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Maybe Trump Didn’t Remake The Political Map

After last week’s loss in Georgia’s 6th Congressional District, Democrats still need to gain 24 seats to take back the House in 2018. The question is how they get there. They could:

  1. Go after traditional swing districts, many of which are in the “Rust Belt,” where Barack Obama performed adequately in 2012, but where Hillary Clinton got crushed by Donald Trump. Let’s call this the “Obama path.”
  2. Go after “new” swing districts, many of which are in the “Sun Belt,” where Clinton did historically well for a Democrat, but where Obama had a harder time against Mitt Romney. Georgia 6 is one of these districts. We’ll call this the “Clinton path.”
  3. Compete everywhere.

Option No. 3 might stretch resources more, but special election results so far this year suggest that Democrats probably need to compete in the Clinton path and the Obama path to really have a chance to take back the House.

Since Trump was sworn in as president, there have been 23 special elections1 for the U.S. House and state legislatures. In previous years, the average result in both of these types of special elections has been at least somewhat predictive of the following midterms.2 So if the Obama path were better for Democrats in 2018, we’d expect the special election results to look more like the 2012 map. If the Clinton path were better, they’d look more like the 2016 results.

So which map have the special elections followed? A multiple linear regression in which we try to explain the 2017 results by the district’s partisan lean in 2012 and its lean in 20163 reveals that the special election results so far this year track more closely to the 2012 lean. The analysis suggests that the best starting point to explain special election results in the Trump era is a weighted average in which the 2012 lean is weighted close to twice as much as the 2016 lean.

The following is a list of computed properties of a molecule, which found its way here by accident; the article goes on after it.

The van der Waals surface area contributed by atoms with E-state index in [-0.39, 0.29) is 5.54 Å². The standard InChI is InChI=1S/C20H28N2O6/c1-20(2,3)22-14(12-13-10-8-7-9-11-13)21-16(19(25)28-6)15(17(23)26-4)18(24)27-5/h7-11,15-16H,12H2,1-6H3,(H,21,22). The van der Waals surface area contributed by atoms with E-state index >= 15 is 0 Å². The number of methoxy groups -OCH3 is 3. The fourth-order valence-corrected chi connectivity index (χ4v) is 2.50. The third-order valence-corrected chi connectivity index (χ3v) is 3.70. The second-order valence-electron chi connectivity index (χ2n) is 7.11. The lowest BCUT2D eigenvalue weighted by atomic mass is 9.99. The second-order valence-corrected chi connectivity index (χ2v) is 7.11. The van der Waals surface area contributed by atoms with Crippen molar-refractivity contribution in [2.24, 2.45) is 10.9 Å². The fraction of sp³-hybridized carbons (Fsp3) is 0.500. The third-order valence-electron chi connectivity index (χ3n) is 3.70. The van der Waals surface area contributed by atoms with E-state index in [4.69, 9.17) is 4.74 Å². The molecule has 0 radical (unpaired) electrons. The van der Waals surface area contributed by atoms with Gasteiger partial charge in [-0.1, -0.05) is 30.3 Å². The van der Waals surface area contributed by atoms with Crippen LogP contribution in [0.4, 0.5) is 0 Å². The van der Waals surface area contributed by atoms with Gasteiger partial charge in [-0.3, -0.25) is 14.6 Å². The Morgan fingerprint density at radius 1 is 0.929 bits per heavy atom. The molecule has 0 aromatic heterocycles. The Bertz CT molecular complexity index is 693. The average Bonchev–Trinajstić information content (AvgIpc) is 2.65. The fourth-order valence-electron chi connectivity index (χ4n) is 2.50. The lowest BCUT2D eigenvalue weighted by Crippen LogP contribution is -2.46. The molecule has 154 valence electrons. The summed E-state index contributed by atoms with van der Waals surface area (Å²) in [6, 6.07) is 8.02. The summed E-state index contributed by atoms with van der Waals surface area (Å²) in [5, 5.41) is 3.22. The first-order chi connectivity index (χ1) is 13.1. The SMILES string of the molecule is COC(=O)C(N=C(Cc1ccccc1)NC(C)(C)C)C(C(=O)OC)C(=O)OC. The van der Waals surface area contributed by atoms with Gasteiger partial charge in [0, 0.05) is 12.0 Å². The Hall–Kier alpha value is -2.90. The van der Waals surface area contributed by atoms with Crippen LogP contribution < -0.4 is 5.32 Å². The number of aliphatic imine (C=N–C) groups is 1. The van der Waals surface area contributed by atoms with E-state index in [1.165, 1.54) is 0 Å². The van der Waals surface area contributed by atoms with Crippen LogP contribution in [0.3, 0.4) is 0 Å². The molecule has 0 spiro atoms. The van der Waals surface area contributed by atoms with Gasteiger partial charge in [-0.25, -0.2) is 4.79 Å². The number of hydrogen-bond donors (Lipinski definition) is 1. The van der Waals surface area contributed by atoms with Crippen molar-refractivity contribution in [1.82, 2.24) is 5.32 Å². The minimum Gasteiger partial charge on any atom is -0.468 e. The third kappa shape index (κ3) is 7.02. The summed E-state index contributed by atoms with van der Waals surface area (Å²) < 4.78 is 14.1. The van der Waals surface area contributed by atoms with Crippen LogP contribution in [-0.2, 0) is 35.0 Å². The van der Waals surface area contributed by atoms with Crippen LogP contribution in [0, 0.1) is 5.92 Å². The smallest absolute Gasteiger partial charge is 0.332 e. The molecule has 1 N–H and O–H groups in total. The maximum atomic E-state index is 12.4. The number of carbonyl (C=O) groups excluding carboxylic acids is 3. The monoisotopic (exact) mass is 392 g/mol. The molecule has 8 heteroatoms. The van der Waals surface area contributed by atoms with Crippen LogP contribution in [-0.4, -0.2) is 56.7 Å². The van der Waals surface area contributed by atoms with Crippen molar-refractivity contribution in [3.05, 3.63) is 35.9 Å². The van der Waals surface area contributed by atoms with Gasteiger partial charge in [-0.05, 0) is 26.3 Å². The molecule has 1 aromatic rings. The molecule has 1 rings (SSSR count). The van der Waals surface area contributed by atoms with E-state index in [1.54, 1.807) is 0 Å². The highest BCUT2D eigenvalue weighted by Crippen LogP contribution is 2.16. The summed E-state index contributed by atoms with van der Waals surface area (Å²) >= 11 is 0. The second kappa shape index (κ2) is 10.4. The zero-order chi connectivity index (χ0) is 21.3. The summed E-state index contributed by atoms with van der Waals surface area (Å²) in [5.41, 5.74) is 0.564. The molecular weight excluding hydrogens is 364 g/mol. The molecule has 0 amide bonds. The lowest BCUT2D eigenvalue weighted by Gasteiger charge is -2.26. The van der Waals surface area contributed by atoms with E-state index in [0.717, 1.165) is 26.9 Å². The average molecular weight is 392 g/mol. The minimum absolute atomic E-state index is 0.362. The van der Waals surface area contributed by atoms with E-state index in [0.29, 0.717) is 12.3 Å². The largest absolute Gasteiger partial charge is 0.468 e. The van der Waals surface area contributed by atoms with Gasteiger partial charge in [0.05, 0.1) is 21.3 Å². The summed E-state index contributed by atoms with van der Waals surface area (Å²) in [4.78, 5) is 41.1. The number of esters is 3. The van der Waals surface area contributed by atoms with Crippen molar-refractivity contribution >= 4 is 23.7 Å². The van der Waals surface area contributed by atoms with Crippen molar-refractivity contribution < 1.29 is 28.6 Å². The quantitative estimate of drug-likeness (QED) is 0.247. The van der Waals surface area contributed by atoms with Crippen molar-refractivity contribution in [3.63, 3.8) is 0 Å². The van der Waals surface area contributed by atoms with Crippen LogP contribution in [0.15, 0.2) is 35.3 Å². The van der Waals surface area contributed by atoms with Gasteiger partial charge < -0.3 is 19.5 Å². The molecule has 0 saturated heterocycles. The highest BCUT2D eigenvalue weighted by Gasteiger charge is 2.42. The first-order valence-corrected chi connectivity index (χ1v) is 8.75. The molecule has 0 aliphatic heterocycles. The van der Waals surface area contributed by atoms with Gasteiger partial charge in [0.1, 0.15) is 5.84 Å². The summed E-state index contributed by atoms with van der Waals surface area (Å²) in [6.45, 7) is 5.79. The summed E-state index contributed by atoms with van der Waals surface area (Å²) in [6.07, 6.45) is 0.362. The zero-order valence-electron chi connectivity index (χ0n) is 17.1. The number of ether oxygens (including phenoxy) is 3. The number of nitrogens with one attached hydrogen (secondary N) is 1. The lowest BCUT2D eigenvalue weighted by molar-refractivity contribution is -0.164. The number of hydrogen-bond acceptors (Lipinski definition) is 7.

In essence, if you’re interested in where the country is politically — is Wisconsin now red because Trump carried it? Or is it still blue because Obama won it in 2012? — you’re best off with a political map that looks mostly like 2012’s.

To be clear, the 2016 results aren’t useless in understanding a district’s lean. Both the 2012 and 2016 partisan leans have the same basic correlation with this year’s special election results. Rather, the special elections we’ve had this year simply suggest that Trump has not remade the political map.

Indeed, compare the 2017 results to the 2012 results district by district, or compare the 2017 results to the 2016 results district by district, and you see the same general shift among voters. There’s been an average shift of 14 percentage points in favor of the Democrats using the 2012 presidential election lean and a shift of 15 points using the 2016 baseline.

Shifts in this year’s special elections

How the results of the special elections in 2017 compare with the Democratic lean of each district in both 2016 and 2012

SWING IN SPECIAL ELECTION RESULT COMPARED TO …
DATE DISTRICT 2012 DEM. LEAN 2016 DEM. LEAN
6/20 Georgia 6th Congressional District +23 0
6/20 South Carolina 5th Congressional District +12 +17
6/20 South Carolina House District 48 +9 +5
6/20 South Carolina House District 70 +11 +15
6/15 Tennessee House District 95 +30 +14
5/30 South Carolina House District 84 +13 +15
5/25 Montana At-Large +12 +17
5/23 New Hampshire House District Carroll 6 +20 +13
5/23 New Hampshire House District Hillsborough 44 -3 0
5/23 New York Assembly District 9 +32 +41
5/23 New York Senate District 30 +1 +1
5/16 Georgia Senate District 32 +26 +2
5/9 Oklahoma House District 28 +39 +50
4/29 Louisiana Senate District 2* +58 +63
4/25 Connecticut House District 68 -30 -21
4/11 Kansas 4th Congressional District +23 +23
4/4 California 34th Congressional District* +22 +16
2/28 Connecticut House District 115 -7 +12
2/28 Connecticut Senate District 2 -20 -20
2/28 Connecticut Senate District 32 +7 +11
2/25 Delaware Senate District 10 +3 +6
2/14 Minnesota House District 32B +10 +25
1/31 Iowa House District 89 +22 +36
Average +14 +15

*Democratic and Republican vote shares are cumulative, for all candidates of each respective party.
The Democratic lean compares the district’s voting patterns to the nation’s. Numbers are rounded.

Sources: SECRETARIES OF STATE, DAILY KOS Elections

If we look at all the special elections, it’s interesting to note that Democrats this year have been outperforming their 2016 baseline most in the districts where Clinton underperformed Obama and least in the districts where Clinton outperformed Obama. The latter group tends to include more highly educated, suburban areas that traditionally voted Republican. These places may be growing bluer, but perhaps Clinton did as well as could be hoped for by a Democratic candidate for the time being. In the districts where Clinton didn’t do as well as Obama had, it’s possible that traditional Democratic voters who voted for Trump in 2016 may not be voting for Republicans in 2017.